On Sunday the 12 June all the public buildings of the Institute were burnt by the order of Major General D. Hunter, except my quarters and the quarters of the ordnance Sergeant. The peculiar condition of my daughter, with a child only 48 hours old, induced my wife [Sarah Henderson Smith] to throw herself upon the courtesy of the commanding General. The appeal was not in vain; and I acknowledge with pleasure, this relaxation of the devastation which was unsparingly applied to every species of property owned by the state at the V.Mil. Institute, which we were unable to remove. The beautiful statue of Washington cast by Hubard from Houdon's model, was removed.

I have brought with the command 4 Brass pieces, 2 rifle guns 3 in. and ammunition, and had privately disposed of the section of the Letcher Battery given to the Institute. The mountain Howitzers, ammunition and old cadet muskets were turned over to the Confederate authorities, and I hold the receipt of the commanding officer at Lexington for them. I understand they were caught above the break in the canal, and were destroyed or captured.

The most valuable part of the Library and Philosophical apparatus with the paintings had been removed to Washington College and to the houses of friends. I have not heard whether they had been removed or destroyed. The residence of Governor Letcher, with all his effects, was destroyed, and I have heard [the] house was searched and robbed of the essentials of life, especially of flour & meat.

In a time of war it was not to be expected that the Va. Mil. Institute should escape the effects of the devastations which has visited by fire and rapine the fairest portions of our beloved commonwealth, and the apprehension of its capture became more serious as the necessities of the hour withdrew from from our support, the army [that] had defended the Valley of Va. It was a painful contemplation to all associated with the Va. Mil. Institute, to know, that the buildings erected by the liberality of the state for the use of her favored military school, were in the hands of the spoiler and when the clouds of heaven reflected the conflagration lighted by the torch of the invader, every eye was moistened that the home of the V.M.I. cadet was gone!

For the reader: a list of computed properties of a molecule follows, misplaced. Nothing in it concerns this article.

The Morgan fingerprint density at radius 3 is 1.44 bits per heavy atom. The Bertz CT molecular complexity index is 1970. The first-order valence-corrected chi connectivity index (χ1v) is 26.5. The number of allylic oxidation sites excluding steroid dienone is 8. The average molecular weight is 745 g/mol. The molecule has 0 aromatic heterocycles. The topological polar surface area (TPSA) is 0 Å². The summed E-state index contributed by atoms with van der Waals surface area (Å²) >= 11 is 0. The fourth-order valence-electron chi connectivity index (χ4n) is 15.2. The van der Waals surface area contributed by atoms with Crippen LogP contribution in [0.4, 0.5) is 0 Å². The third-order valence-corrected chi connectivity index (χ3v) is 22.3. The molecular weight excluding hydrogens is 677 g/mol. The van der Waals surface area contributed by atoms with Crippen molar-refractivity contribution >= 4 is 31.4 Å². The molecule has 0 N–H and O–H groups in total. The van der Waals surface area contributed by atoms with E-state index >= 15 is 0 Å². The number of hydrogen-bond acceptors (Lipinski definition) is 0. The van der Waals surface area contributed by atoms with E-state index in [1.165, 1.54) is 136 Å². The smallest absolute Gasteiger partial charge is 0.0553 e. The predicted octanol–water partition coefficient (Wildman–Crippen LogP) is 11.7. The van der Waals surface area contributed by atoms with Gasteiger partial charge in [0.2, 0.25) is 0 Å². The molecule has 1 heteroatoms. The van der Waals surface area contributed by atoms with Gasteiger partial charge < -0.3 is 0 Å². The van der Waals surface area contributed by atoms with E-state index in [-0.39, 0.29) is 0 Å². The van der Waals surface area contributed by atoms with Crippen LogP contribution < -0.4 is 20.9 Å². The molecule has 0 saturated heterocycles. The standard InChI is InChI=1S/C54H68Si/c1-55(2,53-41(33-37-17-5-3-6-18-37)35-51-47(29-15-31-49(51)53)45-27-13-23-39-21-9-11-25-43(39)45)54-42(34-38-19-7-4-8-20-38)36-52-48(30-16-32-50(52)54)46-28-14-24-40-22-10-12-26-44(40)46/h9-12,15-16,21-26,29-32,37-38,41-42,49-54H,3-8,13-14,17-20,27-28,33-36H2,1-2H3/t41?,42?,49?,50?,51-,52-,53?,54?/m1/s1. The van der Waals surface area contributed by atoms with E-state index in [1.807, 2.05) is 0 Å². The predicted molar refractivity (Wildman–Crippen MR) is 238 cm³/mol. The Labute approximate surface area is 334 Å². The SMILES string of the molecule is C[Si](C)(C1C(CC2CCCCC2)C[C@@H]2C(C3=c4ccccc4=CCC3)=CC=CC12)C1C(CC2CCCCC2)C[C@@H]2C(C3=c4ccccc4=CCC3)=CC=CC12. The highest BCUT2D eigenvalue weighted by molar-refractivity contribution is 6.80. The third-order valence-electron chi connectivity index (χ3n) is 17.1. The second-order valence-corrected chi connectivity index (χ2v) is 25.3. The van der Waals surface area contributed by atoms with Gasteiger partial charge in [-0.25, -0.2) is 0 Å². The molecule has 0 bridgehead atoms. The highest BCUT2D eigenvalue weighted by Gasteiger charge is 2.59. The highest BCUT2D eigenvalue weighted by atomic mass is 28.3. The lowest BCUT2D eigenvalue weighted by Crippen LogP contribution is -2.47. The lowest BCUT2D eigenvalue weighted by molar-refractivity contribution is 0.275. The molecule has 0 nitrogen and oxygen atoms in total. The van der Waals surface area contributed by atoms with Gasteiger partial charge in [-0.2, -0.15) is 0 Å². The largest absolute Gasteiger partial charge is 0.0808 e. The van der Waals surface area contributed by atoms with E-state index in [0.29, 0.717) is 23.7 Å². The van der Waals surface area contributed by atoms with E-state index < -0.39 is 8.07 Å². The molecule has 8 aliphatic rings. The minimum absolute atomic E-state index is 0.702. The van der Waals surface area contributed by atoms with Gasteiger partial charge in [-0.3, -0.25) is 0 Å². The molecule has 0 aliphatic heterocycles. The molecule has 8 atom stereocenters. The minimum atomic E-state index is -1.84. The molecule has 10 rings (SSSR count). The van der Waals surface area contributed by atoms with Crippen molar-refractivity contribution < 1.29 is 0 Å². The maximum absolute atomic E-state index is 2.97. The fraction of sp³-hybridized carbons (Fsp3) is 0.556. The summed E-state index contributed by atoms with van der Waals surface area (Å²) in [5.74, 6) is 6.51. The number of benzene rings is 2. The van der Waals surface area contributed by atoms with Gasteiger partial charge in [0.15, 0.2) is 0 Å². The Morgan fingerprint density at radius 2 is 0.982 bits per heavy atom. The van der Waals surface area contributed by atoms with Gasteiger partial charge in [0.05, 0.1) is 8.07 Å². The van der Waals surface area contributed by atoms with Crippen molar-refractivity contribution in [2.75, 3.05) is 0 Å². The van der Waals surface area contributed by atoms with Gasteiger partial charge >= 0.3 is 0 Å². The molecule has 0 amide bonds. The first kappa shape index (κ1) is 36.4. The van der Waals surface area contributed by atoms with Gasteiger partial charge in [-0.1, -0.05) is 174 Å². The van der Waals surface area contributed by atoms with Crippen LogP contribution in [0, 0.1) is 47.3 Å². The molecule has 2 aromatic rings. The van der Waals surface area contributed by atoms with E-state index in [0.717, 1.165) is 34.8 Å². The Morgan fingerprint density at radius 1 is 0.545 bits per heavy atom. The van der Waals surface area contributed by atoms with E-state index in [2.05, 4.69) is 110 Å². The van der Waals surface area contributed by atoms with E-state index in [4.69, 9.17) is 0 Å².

But the Virginia Military Institute still proudly and defiantly stands. The brick and mortar which gave a temporary shelter to her nurturing sons, while they were buckling on the armor for the conflict, constituted not the Military school of Virginia. Thank God, that still lives. The Governor--its Board of Visitors--its Professors--its cadets--still remain in organized being, ready to work--and able to send forth, year by year, its alumni, to fill up the ranks of those who have fallen in the deadly struggle.

Some inconvenience will attend its losses--but all are prepared to sacrifice comfort to promote the end of our Revolution, and all become apt scholars when the trials of persecution give spirit and point to the motive which animates them. It cheers the heart of the patriot & especially of every friend of the V.M. Institute to witness the filial affection displayed by the cadets as they cluster around the proud standard committed to their charge by the Governor of Va. Homeless but not defenseless, night by night they pitch their moving camp, but around the camp fires there is a tie of brotherhood which bonds heart to heart, as each remembers he is a V.M.I. cadet!

Some such spirit as this was indeed to have been expected by those of us who have watched the progress of the Institute from its first inception in 1839, and who have been familiar with the peculiar difficulties by which it has been surrounded. But the cheerful alacrity in the discharge of every duty, the patient endurance under great hardships, such only as veterans are accustomed to, and the buoyant spirit, not daunted by the late disaster, speak in [tones] which far transcend any description, and [can] [stand] as hopeful auguries upon which to maintain and [support] the Military Institute.

At present all our supplies are exhausted, except some 50 head of cattle should they have [to be of use]. They were in good hands. The academic year was near its close, & supplies were low of necessity. Flour & bacon may be obtained by the fall, if a suitable place can be provided, until the building can be repaired. Its walls are good.

The following places have occurred to me. The Rockbridge Baths--the Rockbridge Alum Springs--& the Montgomery White Sulphur Spr.

I await the order of the Board of Visitors.
I remain, General, Very Resp. /signed/Francis H. Smith, Supt.